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Return Value Optimization techniques implemented by C++ compilers

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evilrix
An expert in cross-platform ANSI C/C++ development, specialising in meta-template programming and low latency scalable architecture design.
In days of old, returning something by value from a function in C++ was necessarily avoided because it would, invariably, involve one or even two copies of the object being created and potentially costly calls to a copy-constructor and destructor. Advances in compiler optimizations have all but eliminated this concern thanks to a clever set of optimizations implemented by most modern compilers.

The C++ standard allows the omission of the call to the copy constructor and, thus, allows the compiler to create a return value in the stack-frame of the calling function. This has the effect of allowing the compiler to treat both objects (in the caller and the callee) as the same entity, thus eliminating the need to take a copy.

There are two versions of this optimization available, Named Return Value Optimization (NRVO) and Return Value Optimization (RVO). Although the end result is the same, the syntax and semantics of each is slightly different:

RVO: Return Value Optimization is carried out when an object is constructed in-line within the return statement of a function, which would normally result in a temporary object being created on the stack, which is then copied into the calling functions stack-frame. When RVO is performed the object is created within the stack-frame of the calling function, thus avoiding the creation and destruction of an unnecessary temporary and the invocation of a copy constructor.

// Example of RVO
Bar Foo()
{
	return Bar();
}

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Without RVO

Items constructed: 2
Items destructed: 1
Copies taken : 1

With RVO

Items constructed: 1
Items destructed: 0
Copies taken : 0

NRVO: Named Return Value Optimization is carried out when an object is created with a name within the called function and is then returned by name, which would normally result in a temporary object being copied on the stack, which is then copied into the calling functions stack-frame. When NRVO is performed the named object is created within the stack-frame of the calling function, thus avoiding the creation and destruction of an unnecessary temporary and the invocation of, potentially, two copy constructors.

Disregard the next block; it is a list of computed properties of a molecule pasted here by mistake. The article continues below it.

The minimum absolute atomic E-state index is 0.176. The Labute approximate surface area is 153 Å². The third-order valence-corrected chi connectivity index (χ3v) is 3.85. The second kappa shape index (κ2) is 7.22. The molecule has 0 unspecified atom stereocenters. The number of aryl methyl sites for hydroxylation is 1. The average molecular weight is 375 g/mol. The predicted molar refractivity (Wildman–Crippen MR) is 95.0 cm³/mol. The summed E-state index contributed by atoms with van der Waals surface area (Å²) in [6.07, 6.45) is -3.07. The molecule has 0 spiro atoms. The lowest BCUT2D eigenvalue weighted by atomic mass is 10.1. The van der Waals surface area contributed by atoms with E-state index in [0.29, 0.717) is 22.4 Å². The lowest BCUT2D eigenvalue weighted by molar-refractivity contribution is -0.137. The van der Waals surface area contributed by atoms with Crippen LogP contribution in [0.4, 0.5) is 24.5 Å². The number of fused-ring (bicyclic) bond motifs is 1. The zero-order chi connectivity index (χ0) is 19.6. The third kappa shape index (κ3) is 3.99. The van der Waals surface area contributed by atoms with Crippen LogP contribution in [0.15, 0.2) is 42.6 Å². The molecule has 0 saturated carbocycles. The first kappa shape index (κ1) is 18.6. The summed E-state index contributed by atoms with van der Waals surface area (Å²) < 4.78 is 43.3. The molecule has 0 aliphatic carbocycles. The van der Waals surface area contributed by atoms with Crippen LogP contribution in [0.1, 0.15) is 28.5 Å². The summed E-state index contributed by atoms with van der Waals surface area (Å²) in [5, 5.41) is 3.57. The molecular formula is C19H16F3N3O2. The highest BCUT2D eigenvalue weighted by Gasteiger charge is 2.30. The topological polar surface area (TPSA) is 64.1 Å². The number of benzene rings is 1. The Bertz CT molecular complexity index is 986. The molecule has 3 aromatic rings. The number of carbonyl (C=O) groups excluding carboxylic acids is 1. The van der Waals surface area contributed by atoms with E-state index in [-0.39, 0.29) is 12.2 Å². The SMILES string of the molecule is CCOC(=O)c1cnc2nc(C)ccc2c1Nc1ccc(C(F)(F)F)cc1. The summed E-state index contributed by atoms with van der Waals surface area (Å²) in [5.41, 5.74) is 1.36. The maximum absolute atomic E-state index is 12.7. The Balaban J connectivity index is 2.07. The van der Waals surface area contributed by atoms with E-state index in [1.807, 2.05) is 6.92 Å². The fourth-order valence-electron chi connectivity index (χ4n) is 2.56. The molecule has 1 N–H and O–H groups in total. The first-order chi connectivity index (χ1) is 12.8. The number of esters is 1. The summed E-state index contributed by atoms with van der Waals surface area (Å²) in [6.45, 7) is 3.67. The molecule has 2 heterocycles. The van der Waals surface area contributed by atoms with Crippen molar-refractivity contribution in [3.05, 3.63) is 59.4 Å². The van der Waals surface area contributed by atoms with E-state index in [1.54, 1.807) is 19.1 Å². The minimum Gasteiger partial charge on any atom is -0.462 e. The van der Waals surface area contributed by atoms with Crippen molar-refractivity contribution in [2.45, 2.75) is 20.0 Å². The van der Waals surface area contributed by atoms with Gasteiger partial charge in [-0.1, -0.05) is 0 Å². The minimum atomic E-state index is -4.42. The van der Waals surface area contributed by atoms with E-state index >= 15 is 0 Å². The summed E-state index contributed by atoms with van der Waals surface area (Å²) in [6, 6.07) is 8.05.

// Example of NRVO
Bar Foo()
{
	Bar bar;
	return bar;
}

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Without NRVO

Items constructed: 3
Items destructed: 2
Copies taken : 2

With NRVO

Items constructed: 1
Items destructed: 0
Copies taken : 0

It should be obvious by now that when RVO or NRVO are used the copy-constructor on the returned object may not be called. For this reason it is very important that you do not write code that relies on the calling of a copy-constructor (such as instance counting, for example) since it may or may not be called depending upon the compiler, the optimization level and the way the function is written.

Each compiler implements support for RVN and NRVO to varying degrees so it is important to refer to your favourite compilers documentation to establish how well supported these two optimizations are.

It is not always possible for a compiler to carry out NRVO, code must be written to facilitate it. Again, this does vary from compiler to compiler but if there are multiple return paths you can be pretty sure NRVO will not take place.

// Example of N/RVO 
#include <iostream>
 
struct MyClass
{
	MyClass()
	{
		std::cout << "MyClass::c_tor()" << std::endl;
	}
	
	MyClass(MyClass const &)
	{
		std::cout << "MyClass::cc_tor()" << std::endl;
	}
	
	~MyClass()
	{
		std::cout << "MyClass::d_tor()" << std::endl;
	}
}; 
MyClass NRVO()
{
	std::cout << "Named Return value Optimization" << std::endl;
	
	MyClass myClass;
	return myClass;
};
 
MyClass RVO()
{
	std::cout << "Return value Optimization" << std::endl;
	
	return MyClass();
}; 
MyClass NoNRVO()
{
	std::cout << "** NO *** Named Return value Optimization -- this is unlikely to optimize" << std::endl;
	
	if(0)
	{
		MyClass myClass;
		return myClass;
	}
	else
	{
		MyClass myClass;
		return myClass;
	}
}; 
MyClass NoRVO()
{
	std::cout << "** NO *** Return value Optimization ??? -- this should still optimize" << std::endl;
	
	if(0)
	{
		return MyClass();
	}
	else
	{
		return MyClass();
	}
}; 
int main(void)
{
	std::cout << ">>> START >>>" << std::endl;
	
	MyClass myClass1 = NRVO();
	MyClass myClass2 = RVO();
	
	MyClass myClass3 = NoNRVO();
	MyClass myClass4 = NoRVO(); 
	std::cout << "<<< END <<<" << std::endl;
}

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7
Comment
Author:evilrix
2 Comments
 
LVL 20

Expert Comment

by:ikework
In case somebody wonders how relevant this is for a C++ programmer.
It is highly relevant, not only when optimizing, also when designing your classes.

We use a lot of 3D math code, using points/vectors/matrices.
Without this kind of optimization, we could not simply write (without performance hit):

  point = matrix * point;

we would have to write something like:

  multiply(matrix, point_input, point_result);

taking a reference to point_result, so there is no temporary object and no unnecessary copy.
This latter version can get very ugly for long formulas.

So this really matters for C++ programmers, great article Rix :)
0
 
LVL 49

Expert Comment

by:DanRollins
Great Article.  You got my Yes vote!
0

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